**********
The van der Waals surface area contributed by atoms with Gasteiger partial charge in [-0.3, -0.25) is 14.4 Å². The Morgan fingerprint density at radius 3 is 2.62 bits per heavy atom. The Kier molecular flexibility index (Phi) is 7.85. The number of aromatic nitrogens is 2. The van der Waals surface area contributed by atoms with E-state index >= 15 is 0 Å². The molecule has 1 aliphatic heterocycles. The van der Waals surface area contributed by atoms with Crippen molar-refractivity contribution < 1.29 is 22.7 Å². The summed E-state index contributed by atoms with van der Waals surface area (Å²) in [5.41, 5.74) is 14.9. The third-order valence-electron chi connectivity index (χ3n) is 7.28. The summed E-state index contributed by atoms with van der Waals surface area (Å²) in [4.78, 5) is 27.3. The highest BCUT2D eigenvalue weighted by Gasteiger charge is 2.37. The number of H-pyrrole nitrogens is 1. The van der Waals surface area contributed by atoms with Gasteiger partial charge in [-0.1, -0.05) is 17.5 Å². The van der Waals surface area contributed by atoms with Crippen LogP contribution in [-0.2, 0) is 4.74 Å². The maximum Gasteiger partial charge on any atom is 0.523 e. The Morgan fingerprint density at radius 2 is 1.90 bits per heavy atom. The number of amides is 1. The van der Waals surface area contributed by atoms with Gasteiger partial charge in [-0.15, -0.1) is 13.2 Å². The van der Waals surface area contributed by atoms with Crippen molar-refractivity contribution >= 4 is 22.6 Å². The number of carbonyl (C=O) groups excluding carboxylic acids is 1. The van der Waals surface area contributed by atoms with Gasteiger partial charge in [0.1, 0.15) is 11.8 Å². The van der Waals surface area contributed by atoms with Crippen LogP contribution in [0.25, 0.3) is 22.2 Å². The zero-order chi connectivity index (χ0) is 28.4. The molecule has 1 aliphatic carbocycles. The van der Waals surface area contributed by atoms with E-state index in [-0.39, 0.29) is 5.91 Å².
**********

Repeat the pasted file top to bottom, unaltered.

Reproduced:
The van der Waals surface area contributed by atoms with Gasteiger partial charge in [-0.3, -0.25) is 14.4 Å². The Morgan fingerprint density at radius 3 is 2.62 bits per heavy atom. The Kier molecular flexibility index (Phi) is 7.85. The number of aromatic nitrogens is 2. The van der Waals surface area contributed by atoms with E-state index >= 15 is 0 Å². The molecule has 1 aliphatic heterocycles. The van der Waals surface area contributed by atoms with Crippen molar-refractivity contribution < 1.29 is 22.7 Å². The summed E-state index contributed by atoms with van der Waals surface area (Å²) in [5.41, 5.74) is 14.9. The third-order valence-electron chi connectivity index (χ3n) is 7.28. The summed E-state index contributed by atoms with van der Waals surface area (Å²) in [4.78, 5) is 27.3. The highest BCUT2D eigenvalue weighted by Gasteiger charge is 2.37. The number of H-pyrrole nitrogens is 1. The van der Waals surface area contributed by atoms with Gasteiger partial charge in [-0.1, -0.05) is 17.5 Å². The van der Waals surface area contributed by atoms with Crippen LogP contribution in [-0.2, 0) is 4.74 Å². The maximum Gasteiger partial charge on any atom is 0.523 e. The Morgan fingerprint density at radius 2 is 1.90 bits per heavy atom. The number of amides is 1. The van der Waals surface area contributed by atoms with Gasteiger partial charge in [-0.15, -0.1) is 13.2 Å². The van der Waals surface area contributed by atoms with Crippen molar-refractivity contribution >= 4 is 22.6 Å². The number of carbonyl (C=O) groups excluding carboxylic acids is 1. The van der Waals surface area contributed by atoms with Gasteiger partial charge in [0.1, 0.15) is 11.8 Å². The van der Waals surface area contributed by atoms with Crippen LogP contribution in [0.25, 0.3) is 22.2 Å². The zero-order chi connectivity index (χ0) is 28.4. The molecule has 1 aliphatic carbocycles. The van der Waals surface area contributed by atoms with E-state index in [-0.39, 0.29) is 5.91 Å².